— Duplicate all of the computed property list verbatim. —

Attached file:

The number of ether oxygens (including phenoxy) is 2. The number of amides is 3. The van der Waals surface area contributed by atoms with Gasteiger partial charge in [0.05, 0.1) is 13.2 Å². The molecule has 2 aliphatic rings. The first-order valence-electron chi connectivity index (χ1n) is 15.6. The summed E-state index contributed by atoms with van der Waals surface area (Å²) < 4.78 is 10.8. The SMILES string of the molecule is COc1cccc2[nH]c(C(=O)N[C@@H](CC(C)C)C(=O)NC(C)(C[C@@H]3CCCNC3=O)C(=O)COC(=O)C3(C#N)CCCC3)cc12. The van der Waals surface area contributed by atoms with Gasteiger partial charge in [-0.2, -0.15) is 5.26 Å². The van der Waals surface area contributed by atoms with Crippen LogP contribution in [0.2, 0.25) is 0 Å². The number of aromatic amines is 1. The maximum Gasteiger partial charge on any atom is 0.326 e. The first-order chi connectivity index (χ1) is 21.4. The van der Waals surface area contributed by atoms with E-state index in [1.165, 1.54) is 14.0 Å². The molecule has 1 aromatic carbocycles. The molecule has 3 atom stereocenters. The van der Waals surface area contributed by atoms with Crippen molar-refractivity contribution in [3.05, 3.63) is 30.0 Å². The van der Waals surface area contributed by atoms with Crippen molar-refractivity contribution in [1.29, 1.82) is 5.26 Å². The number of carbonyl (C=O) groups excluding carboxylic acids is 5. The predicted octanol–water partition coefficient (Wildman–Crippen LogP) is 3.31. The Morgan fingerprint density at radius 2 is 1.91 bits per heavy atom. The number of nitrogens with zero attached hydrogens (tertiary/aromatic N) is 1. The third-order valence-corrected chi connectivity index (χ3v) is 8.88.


The number of ether oxygens (including phenoxy) is 2. The number of amides is 3. The van der Waals surface area contributed by atoms with Gasteiger partial charge in [0.05, 0.1) is 13.2 Å². The molecule has 2 aliphatic rings. The first-order valence-electron chi connectivity index (χ1n) is 15.6. The summed E-state index contributed by atoms with van der Waals surface area (Å²) < 4.78 is 10.8. The SMILES string of the molecule is COc1cccc2[nH]c(C(=O)N[C@@H](CC(C)C)C(=O)NC(C)(C[C@@H]3CCCNC3=O)C(=O)COC(=O)C3(C#N)CCCC3)cc12. The van der Waals surface area contributed by atoms with Gasteiger partial charge in [-0.2, -0.15) is 5.26 Å². The van der Waals surface area contributed by atoms with Crippen LogP contribution in [0.2, 0.25) is 0 Å². The number of aromatic amines is 1. The maximum Gasteiger partial charge on any atom is 0.326 e. The first-order chi connectivity index (χ1) is 21.4. The van der Waals surface area contributed by atoms with E-state index in [1.165, 1.54) is 14.0 Å². The molecule has 1 aromatic carbocycles. The molecule has 3 atom stereocenters. The van der Waals surface area contributed by atoms with Crippen molar-refractivity contribution in [3.05, 3.63) is 30.0 Å². The van der Waals surface area contributed by atoms with Crippen molar-refractivity contribution in [1.29, 1.82) is 5.26 Å². The number of carbonyl (C=O) groups excluding carboxylic acids is 5. The predicted octanol–water partition coefficient (Wildman–Crippen LogP) is 3.31. The Morgan fingerprint density at radius 2 is 1.91 bits per heavy atom. The number of nitrogens with zero attached hydrogens (tertiary/aromatic N) is 1. The third-order valence-corrected chi connectivity index (χ3v) is 8.88.